We had our first ultrasound this morning. I was really, really nervous about it ahead of time, terrified they wouldn’t be able to find the embryo because I was having an ectopic pregnancy, or that it would be otherwise clearly doomed. I prayed for a better outcome, of course, but mostly I prayed that God would give me the strength to deal with whatever happened.
It is some offshoot of Murphy’s Law that when you are really worried about a medical appointment, that will be the day the doctor’s office is running way behind. I showed up on time at 10:30, with the full bladder the woman who’d scheduled the appointment said I would need for the scan, and I waited, and waited, and waited. There is a sign in the clinic waiting room that says “If you have been waiting more than 15 minutes, please speak to the receptionist.” I did speak to her, three times. She was very apologetic, but couldn’t get anyone in ultrasound to pick up the phone. My need to pee became more and more urgent.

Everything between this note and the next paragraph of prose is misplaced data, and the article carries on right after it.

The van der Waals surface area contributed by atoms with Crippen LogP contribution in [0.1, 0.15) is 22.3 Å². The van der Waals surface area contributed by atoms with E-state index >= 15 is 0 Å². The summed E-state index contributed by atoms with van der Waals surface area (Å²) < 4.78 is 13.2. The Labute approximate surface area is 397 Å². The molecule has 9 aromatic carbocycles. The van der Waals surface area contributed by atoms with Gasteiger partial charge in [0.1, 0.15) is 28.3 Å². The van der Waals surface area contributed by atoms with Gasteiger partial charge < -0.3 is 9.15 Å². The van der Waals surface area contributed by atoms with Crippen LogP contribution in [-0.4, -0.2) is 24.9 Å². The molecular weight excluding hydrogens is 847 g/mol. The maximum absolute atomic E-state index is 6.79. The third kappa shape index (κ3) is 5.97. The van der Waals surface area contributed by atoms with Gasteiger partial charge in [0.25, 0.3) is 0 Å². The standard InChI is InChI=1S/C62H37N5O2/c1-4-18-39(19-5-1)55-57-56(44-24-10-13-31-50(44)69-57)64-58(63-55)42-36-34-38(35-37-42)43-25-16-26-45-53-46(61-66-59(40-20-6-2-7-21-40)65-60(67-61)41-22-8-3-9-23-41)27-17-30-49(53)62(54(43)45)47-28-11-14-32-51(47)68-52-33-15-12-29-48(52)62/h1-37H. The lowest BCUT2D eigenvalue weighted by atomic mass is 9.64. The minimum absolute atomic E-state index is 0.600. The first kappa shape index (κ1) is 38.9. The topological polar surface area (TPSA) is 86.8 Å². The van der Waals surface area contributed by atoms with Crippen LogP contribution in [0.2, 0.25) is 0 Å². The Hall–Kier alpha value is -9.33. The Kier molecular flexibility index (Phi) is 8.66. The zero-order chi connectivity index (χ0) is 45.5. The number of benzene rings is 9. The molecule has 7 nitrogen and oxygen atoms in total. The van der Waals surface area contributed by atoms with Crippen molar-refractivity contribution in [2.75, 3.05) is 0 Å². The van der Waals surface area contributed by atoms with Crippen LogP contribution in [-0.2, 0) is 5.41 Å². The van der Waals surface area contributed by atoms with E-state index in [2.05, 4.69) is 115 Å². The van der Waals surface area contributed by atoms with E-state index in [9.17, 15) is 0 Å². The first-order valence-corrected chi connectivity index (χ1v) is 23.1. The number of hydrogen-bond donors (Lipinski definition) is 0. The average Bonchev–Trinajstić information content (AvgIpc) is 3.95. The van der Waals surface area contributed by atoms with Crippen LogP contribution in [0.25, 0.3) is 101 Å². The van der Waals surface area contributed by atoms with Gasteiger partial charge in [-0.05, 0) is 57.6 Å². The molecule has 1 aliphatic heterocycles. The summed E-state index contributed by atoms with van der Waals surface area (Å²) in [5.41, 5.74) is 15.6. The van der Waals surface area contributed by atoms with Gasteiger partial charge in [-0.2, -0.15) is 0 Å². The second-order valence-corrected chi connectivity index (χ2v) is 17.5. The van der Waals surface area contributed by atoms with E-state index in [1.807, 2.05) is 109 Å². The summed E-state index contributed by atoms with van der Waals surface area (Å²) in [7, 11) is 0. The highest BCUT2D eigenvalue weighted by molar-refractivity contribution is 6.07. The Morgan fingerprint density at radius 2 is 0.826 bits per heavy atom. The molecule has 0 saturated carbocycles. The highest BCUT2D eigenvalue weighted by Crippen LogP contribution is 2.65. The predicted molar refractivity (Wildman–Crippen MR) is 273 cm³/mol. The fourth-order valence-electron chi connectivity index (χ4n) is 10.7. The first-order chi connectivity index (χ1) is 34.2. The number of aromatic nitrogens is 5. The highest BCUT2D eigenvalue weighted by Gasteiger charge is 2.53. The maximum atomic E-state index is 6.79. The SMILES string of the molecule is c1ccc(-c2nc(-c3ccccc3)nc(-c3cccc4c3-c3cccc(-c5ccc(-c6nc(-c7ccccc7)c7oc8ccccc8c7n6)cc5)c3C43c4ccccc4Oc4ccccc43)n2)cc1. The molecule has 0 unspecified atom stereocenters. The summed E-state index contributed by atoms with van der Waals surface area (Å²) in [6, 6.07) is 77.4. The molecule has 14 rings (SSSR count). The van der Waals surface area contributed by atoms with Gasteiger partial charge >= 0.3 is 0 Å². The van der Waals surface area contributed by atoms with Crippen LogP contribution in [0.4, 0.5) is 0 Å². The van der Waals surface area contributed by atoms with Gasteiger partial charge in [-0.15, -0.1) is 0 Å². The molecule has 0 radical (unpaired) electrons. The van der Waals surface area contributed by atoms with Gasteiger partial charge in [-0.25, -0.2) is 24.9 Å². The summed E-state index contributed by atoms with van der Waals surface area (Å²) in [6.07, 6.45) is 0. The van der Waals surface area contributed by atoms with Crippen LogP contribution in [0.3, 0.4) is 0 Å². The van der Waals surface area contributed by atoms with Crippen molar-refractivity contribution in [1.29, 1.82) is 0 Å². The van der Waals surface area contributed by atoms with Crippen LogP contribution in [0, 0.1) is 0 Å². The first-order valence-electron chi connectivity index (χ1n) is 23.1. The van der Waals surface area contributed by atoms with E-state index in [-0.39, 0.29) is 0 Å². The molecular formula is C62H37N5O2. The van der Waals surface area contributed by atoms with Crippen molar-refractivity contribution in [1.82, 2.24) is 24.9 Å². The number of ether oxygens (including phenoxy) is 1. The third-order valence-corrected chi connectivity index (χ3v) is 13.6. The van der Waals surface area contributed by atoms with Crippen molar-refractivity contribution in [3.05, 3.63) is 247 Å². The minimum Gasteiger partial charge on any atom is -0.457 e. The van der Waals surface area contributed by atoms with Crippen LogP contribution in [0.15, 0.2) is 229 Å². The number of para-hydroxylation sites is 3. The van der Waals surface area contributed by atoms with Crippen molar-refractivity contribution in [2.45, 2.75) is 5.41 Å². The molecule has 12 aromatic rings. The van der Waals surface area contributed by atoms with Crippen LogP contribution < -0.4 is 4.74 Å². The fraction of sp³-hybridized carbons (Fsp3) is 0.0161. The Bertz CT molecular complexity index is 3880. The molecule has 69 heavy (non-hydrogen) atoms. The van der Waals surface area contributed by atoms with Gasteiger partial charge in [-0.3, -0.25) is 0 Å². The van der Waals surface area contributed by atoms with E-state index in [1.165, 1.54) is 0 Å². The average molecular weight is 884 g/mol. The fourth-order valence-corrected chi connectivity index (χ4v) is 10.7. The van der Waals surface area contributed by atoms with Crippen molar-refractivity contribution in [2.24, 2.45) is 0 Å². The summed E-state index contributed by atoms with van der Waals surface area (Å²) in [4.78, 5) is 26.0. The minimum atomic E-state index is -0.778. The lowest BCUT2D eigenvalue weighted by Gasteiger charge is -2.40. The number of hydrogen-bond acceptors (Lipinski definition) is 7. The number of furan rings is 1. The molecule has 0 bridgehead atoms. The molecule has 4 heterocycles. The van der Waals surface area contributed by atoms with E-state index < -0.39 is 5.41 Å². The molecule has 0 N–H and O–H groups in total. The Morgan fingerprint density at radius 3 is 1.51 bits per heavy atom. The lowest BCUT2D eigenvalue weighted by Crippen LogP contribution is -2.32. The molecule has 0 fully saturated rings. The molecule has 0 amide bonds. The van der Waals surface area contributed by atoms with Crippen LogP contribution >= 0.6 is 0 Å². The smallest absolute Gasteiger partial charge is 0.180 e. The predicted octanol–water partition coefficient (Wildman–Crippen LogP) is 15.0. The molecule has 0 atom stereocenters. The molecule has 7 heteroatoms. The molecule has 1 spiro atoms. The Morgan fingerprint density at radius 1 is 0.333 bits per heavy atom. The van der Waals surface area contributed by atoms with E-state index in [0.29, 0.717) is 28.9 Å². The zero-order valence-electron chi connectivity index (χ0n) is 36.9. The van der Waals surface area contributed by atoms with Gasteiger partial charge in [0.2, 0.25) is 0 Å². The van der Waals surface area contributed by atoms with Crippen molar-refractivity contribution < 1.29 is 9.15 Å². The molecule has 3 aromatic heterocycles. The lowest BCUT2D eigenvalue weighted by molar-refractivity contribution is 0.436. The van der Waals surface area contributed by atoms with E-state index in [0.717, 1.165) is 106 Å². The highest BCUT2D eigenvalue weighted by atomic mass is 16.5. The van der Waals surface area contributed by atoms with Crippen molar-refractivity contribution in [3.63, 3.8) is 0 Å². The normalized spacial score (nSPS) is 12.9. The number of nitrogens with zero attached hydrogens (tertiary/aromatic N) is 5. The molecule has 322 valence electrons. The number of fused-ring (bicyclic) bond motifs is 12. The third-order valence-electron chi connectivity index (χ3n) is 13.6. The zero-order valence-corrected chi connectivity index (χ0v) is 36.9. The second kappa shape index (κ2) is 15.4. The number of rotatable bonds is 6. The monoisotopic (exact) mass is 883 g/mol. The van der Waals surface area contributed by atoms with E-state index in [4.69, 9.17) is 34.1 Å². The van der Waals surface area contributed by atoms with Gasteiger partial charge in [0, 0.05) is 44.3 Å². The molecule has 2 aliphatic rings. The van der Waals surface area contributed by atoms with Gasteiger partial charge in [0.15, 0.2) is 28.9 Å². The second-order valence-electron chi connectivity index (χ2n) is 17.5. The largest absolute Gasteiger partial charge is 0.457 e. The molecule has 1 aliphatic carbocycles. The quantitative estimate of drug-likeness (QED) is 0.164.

Finally, at 11:25, they called me back. The ultrasound tech introduced herself and pointed out the small bathroom adjacent to the ultrasound room, instructing me to disrobe and “empty my bladder.” I stared at her.
Penelope said, “They told her she needed a full bladder.”
“Not for a vaginal ultrasound,” the tech replied. Now she tells me!
Anyway, that discomfort behind me, the ultrasound itself was painless and mostly very reassuring. Within moments, I was looking at the image above: one embryo in my uterus, right where it should be. Only one: I will not be having multiples. (I felt a stronger than expected twinge of disappointment, but Penelope is relieved.)
I say “mostly reassuring” because I was hoping to see the heartbeat. We were able to see Hank’s heartbeat at 5 weeks, 3 days gestation, but as Penelope points out, he was an IVF baby and his little embryo had been cooking in a test-tube for nearly a week before it was transferred back to Penelope’s uterus. Thus, he was always, technically, 5 days older than his gestational age.
At this ultrasound, the machine was able to measure a fetal heart rate — 87 beats per minute — but we couldn’t see it yet. That may sound slow for a fetal heart rate, but our doctor says it is not unusual at this early stage (5 1/2 weeks). The heart doesn’t just blink into action at 160 bpm; it has to work its way up to that speed, and at this early date, the heart may have only been pumping for a few hours.
We go back for another scan in ten days, and the doctor assures us that cardiac activity will be much more visible by then. In the meantime, she said this was a perfectly normal scan and we should not be at all concerned…. so I’m trying my darndest to relax.